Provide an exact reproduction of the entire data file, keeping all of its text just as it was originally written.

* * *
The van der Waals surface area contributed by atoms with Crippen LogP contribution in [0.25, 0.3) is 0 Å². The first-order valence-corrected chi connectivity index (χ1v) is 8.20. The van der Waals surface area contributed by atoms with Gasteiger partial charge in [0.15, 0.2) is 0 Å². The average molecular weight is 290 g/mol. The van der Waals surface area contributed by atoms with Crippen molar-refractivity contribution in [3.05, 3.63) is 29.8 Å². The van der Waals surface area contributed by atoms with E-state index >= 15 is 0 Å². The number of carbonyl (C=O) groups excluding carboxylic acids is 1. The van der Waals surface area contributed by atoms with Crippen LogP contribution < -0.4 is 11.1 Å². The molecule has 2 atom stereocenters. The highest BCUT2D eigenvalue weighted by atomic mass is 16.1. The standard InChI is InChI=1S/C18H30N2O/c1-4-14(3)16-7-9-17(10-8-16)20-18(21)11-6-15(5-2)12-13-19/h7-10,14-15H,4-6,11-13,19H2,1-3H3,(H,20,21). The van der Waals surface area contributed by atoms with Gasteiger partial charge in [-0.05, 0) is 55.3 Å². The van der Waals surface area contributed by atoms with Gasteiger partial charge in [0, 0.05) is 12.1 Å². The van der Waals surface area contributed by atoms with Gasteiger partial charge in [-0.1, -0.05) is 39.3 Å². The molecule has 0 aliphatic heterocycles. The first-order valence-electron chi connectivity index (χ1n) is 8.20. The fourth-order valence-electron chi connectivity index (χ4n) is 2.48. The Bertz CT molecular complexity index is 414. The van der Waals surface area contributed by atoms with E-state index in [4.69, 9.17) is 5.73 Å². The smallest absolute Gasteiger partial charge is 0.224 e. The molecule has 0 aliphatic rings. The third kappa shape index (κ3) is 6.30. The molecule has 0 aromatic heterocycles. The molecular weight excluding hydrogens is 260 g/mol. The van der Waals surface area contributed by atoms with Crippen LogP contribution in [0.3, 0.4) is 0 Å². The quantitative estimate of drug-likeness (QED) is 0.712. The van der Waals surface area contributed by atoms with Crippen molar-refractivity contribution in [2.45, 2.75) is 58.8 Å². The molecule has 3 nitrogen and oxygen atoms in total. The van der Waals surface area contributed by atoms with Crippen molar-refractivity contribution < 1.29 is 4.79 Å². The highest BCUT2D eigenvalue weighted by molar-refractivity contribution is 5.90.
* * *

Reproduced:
The van der Waals surface area contributed by atoms with Crippen LogP contribution in [0.25, 0.3) is 0 Å². The first-order valence-corrected chi connectivity index (χ1v) is 8.20. The van der Waals surface area contributed by atoms with Gasteiger partial charge in [0.15, 0.2) is 0 Å². The average molecular weight is 290 g/mol. The van der Waals surface area contributed by atoms with Crippen molar-refractivity contribution in [3.05, 3.63) is 29.8 Å². The van der Waals surface area contributed by atoms with E-state index >= 15 is 0 Å². The number of carbonyl (C=O) groups excluding carboxylic acids is 1. The van der Waals surface area contributed by atoms with Crippen LogP contribution < -0.4 is 11.1 Å². The molecule has 2 atom stereocenters. The highest BCUT2D eigenvalue weighted by atomic mass is 16.1. The standard InChI is InChI=1S/C18H30N2O/c1-4-14(3)16-7-9-17(10-8-16)20-18(21)11-6-15(5-2)12-13-19/h7-10,14-15H,4-6,11-13,19H2,1-3H3,(H,20,21). The van der Waals surface area contributed by atoms with Gasteiger partial charge in [-0.05, 0) is 55.3 Å². The van der Waals surface area contributed by atoms with Gasteiger partial charge in [0, 0.05) is 12.1 Å². The van der Waals surface area contributed by atoms with Gasteiger partial charge in [-0.1, -0.05) is 39.3 Å². The molecule has 0 aliphatic heterocycles. The first-order valence-electron chi connectivity index (χ1n) is 8.20. The fourth-order valence-electron chi connectivity index (χ4n) is 2.48. The Bertz CT molecular complexity index is 414. The van der Waals surface area contributed by atoms with E-state index in [4.69, 9.17) is 5.73 Å². The smallest absolute Gasteiger partial charge is 0.224 e. The molecule has 0 aliphatic rings. The third kappa shape index (κ3) is 6.30. The molecule has 0 aromatic heterocycles. The molecular weight excluding hydrogens is 260 g/mol. The van der Waals surface area contributed by atoms with Crippen LogP contribution in [0.3, 0.4) is 0 Å². The quantitative estimate of drug-likeness (QED) is 0.712. The van der Waals surface area contributed by atoms with Crippen molar-refractivity contribution in [2.45, 2.75) is 58.8 Å². The molecule has 3 nitrogen and oxygen atoms in total. The van der Waals surface area contributed by atoms with Crippen molar-refractivity contribution < 1.29 is 4.79 Å². The highest BCUT2D eigenvalue weighted by molar-refractivity contribution is 5.90.